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I've mentioned this a few times but never publicly announced it, so consider this the announcement.

Yes, I have ported (along with a few Weston clients and wl-clipboard) to the (that's what I wrote the epoll server for!)

I've also ported Owl, my Cocoa Wayland compositor, from OS X to the Hurd using GNUstep.

Here's a screenshot of weston-terminal and weston-flower, running on Owl on GNUstep on Hurd, with X forwarded from a QEMU VM via SSH.

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I did it!!!!

TL;DR: I have ported to and written my own Wayland compositor using Cocoa 😎


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I've made a mock-up to illustrate my ideas about the next-gen terminal experience!

• the pathbar
• username, hostname and git branch displayed in the UI, shrinking the shell prompt back to just a $
• commands as cards
• syntax highlighting, including graying out the output a bit to differentiate it from commands themselves
• autocompletion (displayed in a native widget)
• built-in error handling options
• the time each command took (on the right)

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I never did the thing, so here goes!

I'm a software developer who loves to hack on stuff. Some of my interests: , , , , , , pure , , , , & there's more.

I live in Moscow, 🇷🇺 & currently study at CMC MSU.

I work at SmartDec where I write a cool static analyzer for Java & Kotlin. I'm also a tech editor at

I'm on the Darling team; we hack on macOS internals to make apps & programs targeting Darwin run on Linux/Android.

My entertainment for this evening was rewatching the Xiph primers on digital media and I can't recommend them enough.

If you were ever remotely curious about anything releated to audio and/or video you *should* watch them. They are *amazing*.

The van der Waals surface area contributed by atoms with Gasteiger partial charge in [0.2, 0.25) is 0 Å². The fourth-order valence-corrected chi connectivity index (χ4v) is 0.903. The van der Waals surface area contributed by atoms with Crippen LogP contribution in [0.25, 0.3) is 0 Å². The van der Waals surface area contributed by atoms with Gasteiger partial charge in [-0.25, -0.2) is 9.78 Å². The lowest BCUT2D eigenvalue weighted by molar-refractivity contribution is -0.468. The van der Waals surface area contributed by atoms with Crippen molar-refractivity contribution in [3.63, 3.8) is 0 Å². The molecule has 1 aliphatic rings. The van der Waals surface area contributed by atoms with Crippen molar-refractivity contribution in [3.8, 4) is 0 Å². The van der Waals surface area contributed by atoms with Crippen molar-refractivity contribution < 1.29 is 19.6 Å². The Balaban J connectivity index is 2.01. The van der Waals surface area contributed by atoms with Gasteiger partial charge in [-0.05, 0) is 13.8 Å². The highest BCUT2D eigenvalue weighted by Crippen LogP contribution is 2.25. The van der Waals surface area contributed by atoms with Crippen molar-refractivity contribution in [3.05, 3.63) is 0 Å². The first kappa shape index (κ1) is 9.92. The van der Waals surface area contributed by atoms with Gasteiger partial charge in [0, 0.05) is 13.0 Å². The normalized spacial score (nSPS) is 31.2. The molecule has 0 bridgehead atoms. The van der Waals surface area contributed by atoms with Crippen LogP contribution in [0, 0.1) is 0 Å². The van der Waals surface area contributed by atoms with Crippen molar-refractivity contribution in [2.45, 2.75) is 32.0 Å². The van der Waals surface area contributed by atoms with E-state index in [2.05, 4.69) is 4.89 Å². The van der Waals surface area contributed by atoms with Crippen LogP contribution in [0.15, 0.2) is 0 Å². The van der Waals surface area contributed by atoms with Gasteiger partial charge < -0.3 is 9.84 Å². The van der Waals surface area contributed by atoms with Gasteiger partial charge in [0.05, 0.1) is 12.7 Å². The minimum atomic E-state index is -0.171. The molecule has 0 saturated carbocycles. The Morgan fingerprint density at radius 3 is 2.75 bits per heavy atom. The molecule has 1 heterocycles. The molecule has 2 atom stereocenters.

NeoChat, KDE's native Matrix chat client, is out and comes with a new login page that detects the server configuration from your ID, stickers, message editing, and much more. Check out all that's new at

Often underappreciated (and/or dreaded :-) ) are Release Team members like @alatiera who somehow make all this build and get it out into the world

We'd have no @gnome at all without them, yet when things work we forget about them


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Another is @exalm who somehow pulls amazing demos out of thin air and does a lot of behind-the-scenes plumbing for both shell and apps. They give us pretty animations, gestures and all manner of adaptiveness


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Random shout out for @brainblasted who has done amazing work right across @gnome 40 adapting apps to new patterns and fixing longstanding UX bugs

This will be an amazing release and a lot of that is thanks to Chris


@nolan Here are some useful links about the same exact problem space but in the desktop world. These are posts from the people have been building the systems for decades, not rando distro packager with an opinion.

(By Lennart, from 2014)

(2017, on how distro packagment is broken)

(2011, Its early notes on of what then evolved to be Flatpak. Not as through as the other posts but still good for history context)

Reminder that @kde is gorgeous

And their backend is now finally working for me, too!

#MadeAThing …and a year later @brainblasted finally got it out into the world (Thank You :-) )

Typography is another little “tool-app” from the @gnome Design Tooling Team as a companion to (Colour) Palette offering buttons to copy various css classes/characters you may need in your app/mockup

Along the way we got a couple of gtk4 bugs ironed out, thanks @exalm et al for the help with that

As ever some nice artwork from @tbernard

Someone went and made a cross-platform Google Assistant desktop app and… it’s actually good? It definitely feels non-native in that it doesn’t follow OS design guidelines or anything, but it looks and feels like Google Assistant. And is open source, to boot.

I think I actually managed to build myself a latency tester! Finally I can measure my repaint scheduling MR.

I got a Teensy to play around. So naturally I started with a "quit nano" button

Interesting; so I'm used to (system) package managers that treat themselves as just another package (you can e.g. `apt remove apt` or `dnf upgrade dnf`)

But Homebrew is obviously different. There's a separate command for upgrading itself vs upgrading packages, and there's a whole separate script for you to `curl | sh` if you want to uninstall it

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